U.S. President-elected Barack Obama has taken no rest after a 22-month campaign and is moving on to prepare for his upcoming presidency.
|US President-elect Senator Barack Obama (D-IL) waves as he walks to his car following a day of meetings with staff in Chicago November 5, 2008. [Agencies]|
On Thursday, two days after Obama was elected the 44th president of the U.S., the Democratic senator from Illinois was busy planning meetings with economic advisors and conversing with foreign leaders by telephone.
Obama has talked with nine world leaders since his victory over Republican Senator John McCain in the presidential election.
The leaders included Australian Prime Minister Kevin Rudd, Canadian Prime Minister Stephen Harper, French President Nicolas Sarkozy, German Chancellor Angela Merkel, Israeli Prime Minister Ehud Olmert, Japanese Prime Minister Aso Taro, Mexican President Felipe Calderon, South Korean President Lee Myung-bak and British Prime Minister Gordon Brown, said Obama spokeswoman Stephanie Cutter.
On Friday, Obama was set to meet with his economic team and discuss solutions to the current financial crisis, which opinion polls have showed is the top concern of American voters this year.
Obama, who takes office Jan. 20, was also scheduled to hold his first news conference as president-elect on Friday.
Another priority on Obama's pre-White House agenda is the formation of his cabinet.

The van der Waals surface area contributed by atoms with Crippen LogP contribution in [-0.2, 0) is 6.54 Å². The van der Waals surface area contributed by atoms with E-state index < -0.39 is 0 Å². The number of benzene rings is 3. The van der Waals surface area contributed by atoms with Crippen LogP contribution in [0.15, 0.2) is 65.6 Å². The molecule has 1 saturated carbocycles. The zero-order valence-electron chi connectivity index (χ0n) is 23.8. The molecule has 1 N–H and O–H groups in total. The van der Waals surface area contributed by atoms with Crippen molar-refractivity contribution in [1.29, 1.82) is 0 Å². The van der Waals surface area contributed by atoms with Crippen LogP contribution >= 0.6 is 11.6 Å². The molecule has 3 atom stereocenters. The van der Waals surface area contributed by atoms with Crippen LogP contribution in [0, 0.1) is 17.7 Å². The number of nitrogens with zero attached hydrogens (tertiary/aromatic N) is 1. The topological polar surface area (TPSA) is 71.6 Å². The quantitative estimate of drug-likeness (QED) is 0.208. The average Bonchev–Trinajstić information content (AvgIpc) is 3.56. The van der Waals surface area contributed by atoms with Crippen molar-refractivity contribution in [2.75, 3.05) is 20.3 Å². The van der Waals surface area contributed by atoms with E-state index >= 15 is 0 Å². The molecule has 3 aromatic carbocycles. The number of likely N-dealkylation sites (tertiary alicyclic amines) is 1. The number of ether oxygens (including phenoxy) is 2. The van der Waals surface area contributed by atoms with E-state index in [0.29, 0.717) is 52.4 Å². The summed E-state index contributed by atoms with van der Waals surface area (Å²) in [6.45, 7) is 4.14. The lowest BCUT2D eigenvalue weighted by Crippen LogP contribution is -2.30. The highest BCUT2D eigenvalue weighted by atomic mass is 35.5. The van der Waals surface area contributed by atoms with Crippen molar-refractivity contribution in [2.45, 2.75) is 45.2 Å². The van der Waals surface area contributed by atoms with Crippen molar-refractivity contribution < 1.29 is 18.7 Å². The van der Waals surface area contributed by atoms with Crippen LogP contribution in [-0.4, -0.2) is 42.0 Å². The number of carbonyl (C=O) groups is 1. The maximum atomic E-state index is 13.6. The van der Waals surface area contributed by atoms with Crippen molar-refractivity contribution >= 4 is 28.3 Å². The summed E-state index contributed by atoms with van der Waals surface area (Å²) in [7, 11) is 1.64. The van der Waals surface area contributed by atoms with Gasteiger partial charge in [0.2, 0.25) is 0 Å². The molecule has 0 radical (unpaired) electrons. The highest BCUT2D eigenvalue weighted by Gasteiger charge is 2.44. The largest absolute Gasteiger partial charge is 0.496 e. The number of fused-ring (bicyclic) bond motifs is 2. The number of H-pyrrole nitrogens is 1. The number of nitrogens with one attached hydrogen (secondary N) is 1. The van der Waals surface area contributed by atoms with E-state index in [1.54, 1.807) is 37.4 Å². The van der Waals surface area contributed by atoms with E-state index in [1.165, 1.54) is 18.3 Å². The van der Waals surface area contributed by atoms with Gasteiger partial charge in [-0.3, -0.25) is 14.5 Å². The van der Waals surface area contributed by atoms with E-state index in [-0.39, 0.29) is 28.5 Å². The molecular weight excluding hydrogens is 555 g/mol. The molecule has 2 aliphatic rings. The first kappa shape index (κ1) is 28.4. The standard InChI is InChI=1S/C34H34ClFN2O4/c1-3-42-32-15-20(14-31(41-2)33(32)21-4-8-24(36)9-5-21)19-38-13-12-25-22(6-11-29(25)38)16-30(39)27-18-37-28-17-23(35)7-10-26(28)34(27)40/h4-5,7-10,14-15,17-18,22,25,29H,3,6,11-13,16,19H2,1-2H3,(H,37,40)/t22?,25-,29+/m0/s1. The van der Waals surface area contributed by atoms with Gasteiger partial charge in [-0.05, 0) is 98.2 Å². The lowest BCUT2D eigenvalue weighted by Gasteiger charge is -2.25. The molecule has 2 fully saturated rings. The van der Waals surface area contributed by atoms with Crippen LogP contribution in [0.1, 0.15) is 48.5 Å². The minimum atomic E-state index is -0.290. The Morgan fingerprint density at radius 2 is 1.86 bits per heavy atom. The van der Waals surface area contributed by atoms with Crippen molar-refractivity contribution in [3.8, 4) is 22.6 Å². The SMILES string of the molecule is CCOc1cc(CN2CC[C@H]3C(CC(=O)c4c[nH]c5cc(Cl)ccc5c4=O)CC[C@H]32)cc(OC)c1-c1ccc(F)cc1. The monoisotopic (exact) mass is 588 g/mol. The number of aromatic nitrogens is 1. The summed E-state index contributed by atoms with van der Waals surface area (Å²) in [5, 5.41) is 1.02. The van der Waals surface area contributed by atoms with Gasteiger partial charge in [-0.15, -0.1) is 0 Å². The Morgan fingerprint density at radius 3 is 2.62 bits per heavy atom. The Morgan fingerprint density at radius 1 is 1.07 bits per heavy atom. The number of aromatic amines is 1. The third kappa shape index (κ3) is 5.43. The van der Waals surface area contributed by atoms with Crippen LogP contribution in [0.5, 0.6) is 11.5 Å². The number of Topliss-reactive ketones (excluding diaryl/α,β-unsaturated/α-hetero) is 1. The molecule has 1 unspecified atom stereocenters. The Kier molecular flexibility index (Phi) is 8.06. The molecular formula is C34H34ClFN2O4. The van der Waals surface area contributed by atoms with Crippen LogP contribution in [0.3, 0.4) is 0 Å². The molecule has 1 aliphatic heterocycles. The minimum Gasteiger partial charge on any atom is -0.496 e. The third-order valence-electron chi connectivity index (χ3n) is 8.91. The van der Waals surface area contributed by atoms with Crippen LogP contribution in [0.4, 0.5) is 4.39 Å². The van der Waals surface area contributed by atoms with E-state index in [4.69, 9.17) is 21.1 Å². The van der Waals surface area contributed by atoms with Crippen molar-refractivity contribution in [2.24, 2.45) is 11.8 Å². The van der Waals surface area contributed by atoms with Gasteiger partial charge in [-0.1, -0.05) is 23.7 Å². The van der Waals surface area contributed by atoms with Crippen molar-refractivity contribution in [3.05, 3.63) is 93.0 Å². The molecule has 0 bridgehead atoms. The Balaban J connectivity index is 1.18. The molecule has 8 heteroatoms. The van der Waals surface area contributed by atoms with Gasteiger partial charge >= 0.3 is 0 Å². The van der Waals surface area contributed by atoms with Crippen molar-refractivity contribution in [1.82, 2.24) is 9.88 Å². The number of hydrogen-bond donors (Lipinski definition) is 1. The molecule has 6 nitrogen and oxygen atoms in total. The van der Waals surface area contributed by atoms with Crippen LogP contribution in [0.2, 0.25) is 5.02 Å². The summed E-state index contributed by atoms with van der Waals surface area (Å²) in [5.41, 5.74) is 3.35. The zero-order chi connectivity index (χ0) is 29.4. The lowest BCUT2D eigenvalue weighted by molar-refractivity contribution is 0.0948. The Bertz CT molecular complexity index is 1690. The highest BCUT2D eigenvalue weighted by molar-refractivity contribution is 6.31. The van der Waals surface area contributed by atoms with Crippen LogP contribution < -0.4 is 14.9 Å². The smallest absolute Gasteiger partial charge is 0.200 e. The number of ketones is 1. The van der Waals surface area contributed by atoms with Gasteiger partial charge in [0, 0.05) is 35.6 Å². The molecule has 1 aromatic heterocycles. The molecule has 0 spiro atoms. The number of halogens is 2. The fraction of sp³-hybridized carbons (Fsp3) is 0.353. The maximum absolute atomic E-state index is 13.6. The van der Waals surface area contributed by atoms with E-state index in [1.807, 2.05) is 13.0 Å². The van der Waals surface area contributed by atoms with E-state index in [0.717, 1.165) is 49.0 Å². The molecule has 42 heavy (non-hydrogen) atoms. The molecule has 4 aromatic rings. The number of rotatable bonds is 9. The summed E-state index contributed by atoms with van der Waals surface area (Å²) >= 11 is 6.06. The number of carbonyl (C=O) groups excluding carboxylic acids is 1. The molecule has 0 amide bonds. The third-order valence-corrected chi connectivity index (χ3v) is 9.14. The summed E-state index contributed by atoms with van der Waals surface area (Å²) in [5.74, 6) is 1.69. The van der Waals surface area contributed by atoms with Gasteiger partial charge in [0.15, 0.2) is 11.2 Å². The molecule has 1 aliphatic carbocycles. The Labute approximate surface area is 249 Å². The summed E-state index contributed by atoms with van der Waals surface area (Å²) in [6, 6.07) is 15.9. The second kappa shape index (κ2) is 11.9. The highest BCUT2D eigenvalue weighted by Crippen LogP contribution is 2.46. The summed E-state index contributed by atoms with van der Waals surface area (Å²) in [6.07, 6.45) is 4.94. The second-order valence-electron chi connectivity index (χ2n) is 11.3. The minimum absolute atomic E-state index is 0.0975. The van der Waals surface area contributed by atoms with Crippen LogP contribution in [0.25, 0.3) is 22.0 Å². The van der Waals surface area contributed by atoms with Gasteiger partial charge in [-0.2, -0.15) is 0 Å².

Rahm Emanuel, the fourth-ranking Democrat in the House of Representatives, has accepted Obama's invitation to become his chief of staff.
"I announce this appointment first because the chief of staff is central to the ability of a president and administration to accomplish an agenda," Obama said in a statement. "And no one I know is better at getting things done than Rahm Emanuel."
Obama has yet to decide who will head the Treasury Department as the U.S. struggles with fallout from the global financial crisis and economic meltdown.
Potential candidates for the post include, according U.S. media speculation, Timothy Geithner, president of the Federal Reserve Bank of New York, former Treasury Secretary Lawrence Summers and former Federal Reserve Board Chairman Paul Volcker.
The latter two were to meet with Obama on Friday as members of a transition economic advisory board.
The first family-to-be on Monday will visit the White House at the invitation of President George W. Bush.
The current and incoming presidents were scheduled to discuss the economic meltdown during the visit while their wives were to tour the presidential residence.
"I thank him (Bush) for reaching out in the spirit of bipartisanship that will be required to meet the many challenges we face as a nation," Obama said in a statement.
The Obamas are expected to fly to Hawaii in December to honor Obama's late grandmother who died on Sunday in Honolulu, taking a break before they begin their adventure in Washington D.C.
(Xinhua News Agency November 7, 2008)